Emerging Market Diversification

On 05/28/2013, in Equities, by Jordan Wilson

What do you think of when your hear the term, “emerging markets”?

What type of companies and industries exist in emerging equity markets?

I have no idea what you may think. But in case you do not know … 

Emerging Markets May Mirror Developed Markets

In “iShares: Challenging Investor Assumptions About Emerging Markets”, ETF Trends compares portfolio holdings between emerging and developed markets.

But what’s so surprising to me is that over this 18 year period, how similar the sector weightings between these two types of markets has become.

I like BlackRock and iShares. But if the article’s author is truly surprised by this similarity, I may need to rethink my view on BlackRock. That aside, realize that there are likely similarities between industries in equity market indices, whether they are emergent or not.

While investors often associate the emerging world with resources, these days, emerging markets are just as likely to be associated with banks. Financials make up 28% of the MSCI Emerging Markets Index, compared with a 22% combined share of energy and materials and, interestingly, a 21% financials share in developed markets.

Mirrored Industries, But Still Local Flavour

True. And worth keeping in mind when seeking diversification through different asset classes and markets. But I would add though that this is not 100% accurate.

You need to look at local population, proximity to other markets, natural resource base, availability of labour, etc., as these items greatly impact what goes on in any one country. Country (and industry, company) specific factors influence local companies to a great extent.

Compare Switzerland to Canada. Both developed markets. Lots of natural resources in Canada, so you would expect related industries to dominate major indices. Lots of milk producing cows in Switzerland, hence Nestle as a major company. Not all developed markets are homogeneous.

Or compare the emerging markets of Brazil to Poland. Yes, Brazil is considered (for now) an emerging market. Country specific factors impact major industries. If we break down the major industry exposures, we see financials (Brazil 28% versus Poland 45%), energy (B 16%, P 14%), consumer staples (B 15%, P 4%), materials (B 15%, P 16%), and utilities (B 7%, P 8%). In some industries, extremely close percentages. In others, significant variance. Depending on which emerging markets you invest in, you may discover high similarity or you may find low. Part of your research into which funds you want should consider this point.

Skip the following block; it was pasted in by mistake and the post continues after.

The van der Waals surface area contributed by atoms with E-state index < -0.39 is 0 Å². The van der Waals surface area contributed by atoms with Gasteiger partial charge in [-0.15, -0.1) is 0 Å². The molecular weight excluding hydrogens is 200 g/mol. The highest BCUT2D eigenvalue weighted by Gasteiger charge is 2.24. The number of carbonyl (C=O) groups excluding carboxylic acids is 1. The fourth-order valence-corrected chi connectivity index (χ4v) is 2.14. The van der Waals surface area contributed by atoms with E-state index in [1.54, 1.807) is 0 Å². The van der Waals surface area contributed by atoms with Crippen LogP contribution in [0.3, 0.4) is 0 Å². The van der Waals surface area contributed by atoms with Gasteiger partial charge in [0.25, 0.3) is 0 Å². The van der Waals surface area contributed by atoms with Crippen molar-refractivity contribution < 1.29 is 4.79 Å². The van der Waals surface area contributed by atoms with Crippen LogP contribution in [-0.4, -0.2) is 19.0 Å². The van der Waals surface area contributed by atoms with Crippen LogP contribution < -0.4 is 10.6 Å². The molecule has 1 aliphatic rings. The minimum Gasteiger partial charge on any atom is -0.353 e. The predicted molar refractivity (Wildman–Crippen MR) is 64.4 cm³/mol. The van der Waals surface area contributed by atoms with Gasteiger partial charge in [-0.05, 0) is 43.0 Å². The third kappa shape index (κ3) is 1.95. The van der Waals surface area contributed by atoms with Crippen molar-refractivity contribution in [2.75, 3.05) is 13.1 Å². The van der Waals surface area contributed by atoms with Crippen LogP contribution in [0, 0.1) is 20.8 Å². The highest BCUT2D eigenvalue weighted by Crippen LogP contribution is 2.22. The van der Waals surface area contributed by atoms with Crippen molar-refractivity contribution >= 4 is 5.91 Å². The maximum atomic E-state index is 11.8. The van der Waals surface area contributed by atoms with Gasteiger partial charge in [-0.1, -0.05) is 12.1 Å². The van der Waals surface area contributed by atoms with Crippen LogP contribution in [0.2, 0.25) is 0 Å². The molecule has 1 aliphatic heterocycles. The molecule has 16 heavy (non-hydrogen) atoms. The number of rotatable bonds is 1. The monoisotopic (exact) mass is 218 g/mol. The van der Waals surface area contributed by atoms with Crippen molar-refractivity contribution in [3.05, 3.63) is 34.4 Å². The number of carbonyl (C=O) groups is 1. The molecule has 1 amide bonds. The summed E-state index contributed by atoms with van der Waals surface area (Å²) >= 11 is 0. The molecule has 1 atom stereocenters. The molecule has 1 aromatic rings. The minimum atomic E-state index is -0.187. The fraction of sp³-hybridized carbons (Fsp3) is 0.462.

Even if companies operate in the same industries, there will be some significant differences in results based on local factors.

A bank operating in Poland may have a relatively low correlation with a bank in Brazil. There are common factors that inherently keep correlations high (global economy a big one). But there are local factors (customer base, local economy, government, trading partners, etc.) that reduce correlations. The greater the difference in local specific factors, the lower the correlations (and the better the diversification).

I would expect correlations between Brazilian and Argentine banks to be higher as compared to Brazilian and Polish banks. Owning a Brazilian, Polish, and Vietnamese bank will provide better diversification than three Canadian banks.

Energy accounts for 16% of Brazil and 15% of Poland equity markets. Very similar percentages in industry allocation. Petrobras makes up a large portion of the Brazilian component. PKN Orlen a large portion of Polish energy. If you go to the links, both are indeed energy companies. But Petrobras is the 7th largest energy company in the world and operates in 25 countries. It is renowned for deep water oil exploration. Whereas PKN Orlen specializes in refining crude oil. Both energy, but different emphasis. That provides diversification benefits.

Yes, there can be similar industries and percent composition between developed and emergent markets (as well as between developed markets or emerging markets). But the local situation and circumstances will lower asset correlations to some extent. Which means you can still get diversification benefits from investing in emerging markets.

Increased Globalization Increases Correlations

Okay, let’s rein in the “diversify with emerging markets” horse a little.

Twenty years ago, investing in emerging markets provided strong diversification with domestic market investment portfolios. That was the investing mantra.

With each passing year, the world seems to get smaller. Domestic companies in developed markets increasingly operate in emerging and frontier markets. Emerging markets, especially larger ones like Brazil, Russian, India, and China (known collectively as BRICs), have extensive trade relationships with developed nations. This results in ever increasing correlations as the differences between developed and emergent continues to blur.

You can still get enhanced portfolio diversification by investing in emerging markets. Just realize that the benefits are decreasing over time. And that individual portfolio holdings within an emerging market index may be quite similar in nature and ratio as in your home developed market index.

It is beneficial to include emerging market equities in one’s portfolio. But do not blindly assume that simply including them will bring positive results. Consider the components of the emerging market index. How they relates to your domestic equity holdings, as well as how they correlate to other emerging and non-domestic developed markets you wish to invest in.

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